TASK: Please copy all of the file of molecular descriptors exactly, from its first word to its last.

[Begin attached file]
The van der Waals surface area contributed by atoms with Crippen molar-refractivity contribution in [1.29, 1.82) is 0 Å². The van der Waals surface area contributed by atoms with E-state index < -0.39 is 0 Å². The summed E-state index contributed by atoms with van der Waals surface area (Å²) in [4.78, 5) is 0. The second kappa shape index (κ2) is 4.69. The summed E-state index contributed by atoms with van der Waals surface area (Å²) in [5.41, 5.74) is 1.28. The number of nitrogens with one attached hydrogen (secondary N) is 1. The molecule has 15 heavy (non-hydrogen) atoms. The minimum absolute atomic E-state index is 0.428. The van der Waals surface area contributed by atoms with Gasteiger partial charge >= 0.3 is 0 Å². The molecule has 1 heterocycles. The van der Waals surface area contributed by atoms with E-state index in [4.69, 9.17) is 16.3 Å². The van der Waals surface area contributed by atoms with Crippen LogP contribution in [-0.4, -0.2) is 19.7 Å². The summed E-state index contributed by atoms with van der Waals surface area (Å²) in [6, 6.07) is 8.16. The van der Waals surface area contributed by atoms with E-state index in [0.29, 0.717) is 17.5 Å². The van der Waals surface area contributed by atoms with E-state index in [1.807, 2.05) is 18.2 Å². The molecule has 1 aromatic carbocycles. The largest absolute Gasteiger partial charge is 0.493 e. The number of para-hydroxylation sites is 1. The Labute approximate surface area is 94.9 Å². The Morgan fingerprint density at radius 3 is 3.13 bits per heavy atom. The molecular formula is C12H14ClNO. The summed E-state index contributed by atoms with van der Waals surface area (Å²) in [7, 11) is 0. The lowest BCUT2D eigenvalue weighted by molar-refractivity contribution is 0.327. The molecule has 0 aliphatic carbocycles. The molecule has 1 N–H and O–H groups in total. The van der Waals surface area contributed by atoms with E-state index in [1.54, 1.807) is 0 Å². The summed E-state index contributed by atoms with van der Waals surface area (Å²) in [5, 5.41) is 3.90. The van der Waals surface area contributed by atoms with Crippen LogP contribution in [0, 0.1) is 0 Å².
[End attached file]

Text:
The van der Waals surface area contributed by atoms with Crippen molar-refractivity contribution in [1.29, 1.82) is 0 Å². The van der Waals surface area contributed by atoms with E-state index < -0.39 is 0 Å². The summed E-state index contributed by atoms with van der Waals surface area (Å²) in [4.78, 5) is 0. The second kappa shape index (κ2) is 4.69. The summed E-state index contributed by atoms with van der Waals surface area (Å²) in [5.41, 5.74) is 1.28. The number of nitrogens with one attached hydrogen (secondary N) is 1. The molecule has 15 heavy (non-hydrogen) atoms. The minimum absolute atomic E-state index is 0.428. The van der Waals surface area contributed by atoms with Gasteiger partial charge >= 0.3 is 0 Å². The molecule has 1 heterocycles. The van der Waals surface area contributed by atoms with E-state index in [4.69, 9.17) is 16.3 Å². The van der Waals surface area contributed by atoms with Crippen LogP contribution in [-0.4, -0.2) is 19.7 Å². The summed E-state index contributed by atoms with van der Waals surface area (Å²) in [6, 6.07) is 8.16. The van der Waals surface area contributed by atoms with E-state index in [0.29, 0.717) is 17.5 Å². The van der Waals surface area contributed by atoms with E-state index in [1.807, 2.05) is 18.2 Å². The molecule has 1 aromatic carbocycles. The largest absolute Gasteiger partial charge is 0.493 e. The number of para-hydroxylation sites is 1. The Labute approximate surface area is 94.9 Å². The Morgan fingerprint density at radius 3 is 3.13 bits per heavy atom. The molecular formula is C12H14ClNO. The summed E-state index contributed by atoms with van der Waals surface area (Å²) in [7, 11) is 0. The lowest BCUT2D eigenvalue weighted by molar-refractivity contribution is 0.327. The molecule has 0 aliphatic carbocycles. The molecule has 1 N–H and O–H groups in total. The van der Waals surface area contributed by atoms with E-state index in [1.54, 1.807) is 0 Å². The summed E-state index contributed by atoms with van der Waals surface area (Å²) in [5, 5.41) is 3.90. The van der Waals surface area contributed by atoms with Crippen LogP contribution in [0, 0.1) is 0 Å².